“Integrity is telling myself the truth. And honesty is telling the truth to other people.” ~ Spencer Johnson, M.D.
Not long ago, I was traveling cross-country (U.S.). As I took a seat in the boarding area, I felt something protruding into my backside. Shifting forward, I realized there was a wallet wedged between the seat and back. I pried it out, looked around to see if anyone noticed and might, perhaps, acknowledge it as theirs. I opened the billfold to see if there was photo identification. And there was. I proceeded to the gate agent to report the find and the agent called for the individual by name. He didn’t come forward.
I soon boarded my flight, wallet in tow. When I arrived at my hotel, I phoned the owner. No answer, so I left a voice message explaining the situation and asked him to call me back. There was close to $700 in cash along with credit cards. Longer story shorter, the guy called the next morning, thrilled that I had found it. He asked if I would overnight express it to him, paying for the service from cash in the wallet. He also asked that I keep $100 as his thanks. I didn’t.
Not once did I consider anything but returning the wallet to its rightful owner. Which brings me to the matter of integrity: having a conscience; willing to do the right thing just because it’s the right thing to do.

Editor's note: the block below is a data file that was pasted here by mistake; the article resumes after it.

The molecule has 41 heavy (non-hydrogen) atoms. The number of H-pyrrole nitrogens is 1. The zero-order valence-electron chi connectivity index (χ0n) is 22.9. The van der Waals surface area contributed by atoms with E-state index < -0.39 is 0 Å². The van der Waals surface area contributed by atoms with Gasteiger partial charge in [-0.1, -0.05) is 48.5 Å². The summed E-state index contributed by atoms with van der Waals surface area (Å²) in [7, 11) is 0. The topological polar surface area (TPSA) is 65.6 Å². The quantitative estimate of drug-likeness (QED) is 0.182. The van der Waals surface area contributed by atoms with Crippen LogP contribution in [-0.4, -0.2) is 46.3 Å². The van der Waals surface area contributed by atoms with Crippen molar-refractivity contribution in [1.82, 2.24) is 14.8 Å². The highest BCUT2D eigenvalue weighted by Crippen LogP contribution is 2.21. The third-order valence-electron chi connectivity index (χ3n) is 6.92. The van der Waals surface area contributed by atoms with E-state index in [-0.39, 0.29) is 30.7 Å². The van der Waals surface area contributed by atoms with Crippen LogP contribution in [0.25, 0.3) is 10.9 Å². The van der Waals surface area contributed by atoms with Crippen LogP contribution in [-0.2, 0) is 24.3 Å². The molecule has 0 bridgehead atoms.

In this case, integrity went beyond speaking the truth and taking responsibility for how you think and feel, to the action you take. Moreover, it includes the authentic presentation of yourself to others (being sincere) as well as the internal sense that one is morally coherent. It also means acting congruently with your values – regardless of what those values are. So a person who has integrity does not necessarily mean a person who does “good.”
The opposites of integrity are clearly negative: deceitfulness and insincerity.
Another way of thinking about being “whole” is that a person doesn’t have integrity so much as they are integrity. In other words, it doesn’t require some great feat to live in integrity. We just need to be ourselves, consistently. And in my view, there are (proportionately) few people in this world who are not genuinely well-intentioned at their core.
So how do you encourage and stay in integrity? Consider these exercises:
Quit telling small, white lies to friends (including insincere compliments). If you do tell one, admit it and apologize promptly. Monitor yourself and make a list of every time you tell a lie, even if it’s a small one. Try to make your list shorter every day.
- Pursue humility. Not the “look how I put myself so low,” kind of humility. Instead, make a full, honest effort to acknowledge that you don’t know it all. With real humility we can embrace our own brilliance and applaud that of others.
- Stop acting for the sake of others. We’ve all done it. We don’t go full-out or allow our true self to shine because of what others might say. This has killed more dreams and paved the way to destructive behaviors more than many addictions. Your opinion of you is far more important than anyone else. Strive to be the person you’ve always known you could be.
Socially, authentic people are well-liked. Are you? For what character traits?